Women’s professional sports are on pace to pass the $1 billion revenue mark in 2024.
Historically, women's sports have been significantly overshadowed by men’s sports. For decades, women’s sports have received just 4% of total media coverage (now 15% as of 2023), 1% of sponsorship dollars, and have experienced significant inequities in almost every aspect of the game - like pay gaps, exploitation, lackluster facilities, inadequate medical support, and more.
One of the justifications for these shortcomings is that for a long time, women’s sports haven’t been recognized as a business opportunity that is worthy of investment. Antiquated views about women’s sports as fledgling “causes” or “charities” have kept the industry confined to a restrictive corporate social responsibility box. Instead of being treated like a viable business, women’s sports have almost exclusively been used as an outlet for accepting small “donations” from brands (without any expectations or promises of returns) or as a performative way to make headlines during Women’s History Month or on International Women’s Day.
On the whole, the sports world has failed to operate the women’s side of the industry like a business; and in doing so, has failed to scale women’s sports to its full potential.
However, these last few years, we’ve started to see a shift in the ecosystem. As more decision makers who believe in the value proposition of women’s sport gain economic power, we’ve seen more investment come into the space. And with this increased investment, we’ve seen (not surprisingly) some massive returns. Almost every day, we see a new headline or article about the record-breaking business results that women’s sports are driving - from viewership, to attendance, to sponsorship, to broadcast deals, and more. For anyone who has been paying attention, it’s pretty clear that women’s sports have entered into a new era; an era in which they are viewed as big business, rather than a charity play.
For those who haven’t been paying attention, here’s something that is pretty hard to ignore: women’s sports will be a billion dollar industry in 2024.
This week, a new report from Deloitte came out that predicts that women’s elite sports will generate $1.28 billion in global revenue in 2024. Which means, for the first time in history, annual global revenue for women’s sport will surpass the $1 billion mark.
According to Jennifer Haskel, insights lead for Deloitte’s Sports Business Group, “Over the last few years we have seen exceptional growth in women’s sport across the globe, driving a significant uplift in its commercial value, which in turn has led to growing interest from investors.”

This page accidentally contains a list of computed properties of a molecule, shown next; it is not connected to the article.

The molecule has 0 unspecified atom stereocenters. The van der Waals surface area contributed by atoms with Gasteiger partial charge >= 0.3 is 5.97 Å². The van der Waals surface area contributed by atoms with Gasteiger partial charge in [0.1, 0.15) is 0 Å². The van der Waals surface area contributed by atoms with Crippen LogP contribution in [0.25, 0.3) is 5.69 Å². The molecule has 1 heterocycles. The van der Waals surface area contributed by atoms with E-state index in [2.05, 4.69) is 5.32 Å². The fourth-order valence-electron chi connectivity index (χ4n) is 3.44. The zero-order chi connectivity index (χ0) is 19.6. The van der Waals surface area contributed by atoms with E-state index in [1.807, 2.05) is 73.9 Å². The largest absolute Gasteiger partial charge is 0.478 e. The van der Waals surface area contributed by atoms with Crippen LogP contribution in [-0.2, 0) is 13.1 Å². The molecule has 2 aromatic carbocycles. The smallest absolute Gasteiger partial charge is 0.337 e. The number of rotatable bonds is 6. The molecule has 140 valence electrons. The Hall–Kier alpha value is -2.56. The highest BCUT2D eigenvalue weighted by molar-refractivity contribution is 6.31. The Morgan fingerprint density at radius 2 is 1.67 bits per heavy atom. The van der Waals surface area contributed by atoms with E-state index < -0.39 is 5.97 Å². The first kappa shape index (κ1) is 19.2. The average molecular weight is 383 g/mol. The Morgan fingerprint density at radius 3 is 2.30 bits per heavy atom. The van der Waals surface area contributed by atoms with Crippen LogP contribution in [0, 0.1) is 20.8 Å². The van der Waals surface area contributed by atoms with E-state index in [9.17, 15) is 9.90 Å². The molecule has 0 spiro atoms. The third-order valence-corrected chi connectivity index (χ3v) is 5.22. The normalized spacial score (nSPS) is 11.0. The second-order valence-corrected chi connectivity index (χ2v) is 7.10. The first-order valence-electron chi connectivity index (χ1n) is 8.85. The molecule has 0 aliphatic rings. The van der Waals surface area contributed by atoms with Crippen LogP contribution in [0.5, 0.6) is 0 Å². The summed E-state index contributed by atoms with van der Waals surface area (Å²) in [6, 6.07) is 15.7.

Women's elite sport revenues 2022-2024, via Deloitte
Reading Jennifer’s quote reminded me of the classic line from the old men’s baseball movie, Field of Dreams: “If you build it, they will come.” Investment into women’s sports has driven growth, which has in turn increased the business value of women’s sports, which is now attracting more investment. By investing just a little bit into the infrastructure of women’s sports, the value has started to come - quickly.
Deloitte predicts that the two most valuable women’s sports in 2024 will be football (or soccer) and basketball, while the largest geographical markets in 2024 are forecasted to be North America and Europe. The majority of revenue ($696M) will come from commercial revenue (aka sponsorships, partnerships, and merchandise sales), followed by broadcast revenue ($340M), and finally, matchday (or gameday) revenue ($240M) will take the total over the $1 billion mark.
Jennifer went on to say, “In order to ensure this growth remains consistent and sustainable, sports organisations must ensure that investment is directed to the right places such as encouraging fan loyalty, player welfare and maintaining competition across leagues.”
Deloitte’s analysis proves just how big the business of women’s sports can be, and as leaders in women’s sports, we have a huge opportunity ahead of us to scale this industry to an incredible place. Anyone who still views women’s sports as a “cause” or “charity” will miss out on a significant business opportunity. I’ve said it before and I’ll keep saying it until I’m blue in the face: it’s simply good business to invest in women’s sports.
About Caroline Fitzgerald
Caroline Fitzgerald (she/her) is a contributing writer for Parity and the CEO & Founder of GOALS - a women's sports marketing consultancy & media platform. Caroline launched GOALS in 2020 after recognizing that there was an opportunity to help women's sports teams sign more sponsorship deals - and help brands see the business value around investing in women's sports. GOALS also produces the leading women's sports business podcast - The Business Case for Women's Sports, which is presented by Ally. For more information on GOALS, visit https://goals-sports.com or follow on Instagram, LinkedIn, Facebook, X (formerly Twitter) and Threads.
Minority-founded in 2020, Parity's mission is to close the gender income and opportunity gap in professional sports. By developing high-impact collaborations between brands, professional women athletes and their fans, Parity has proudly put more than $2 million in the pockets of women athletes, attracting dozens of brands to the movement in the process. The platform offers connections to more than 950 women athletes from 75+ sports, including well over 200 Olympians and Paralympians. For more information on how to tap into the rapidly rising influence and popularity of women athletes, visit https://paritynow.co or follow us on Instagram, LinkedIn, Facebook, X (formerly Twitter) and Threads.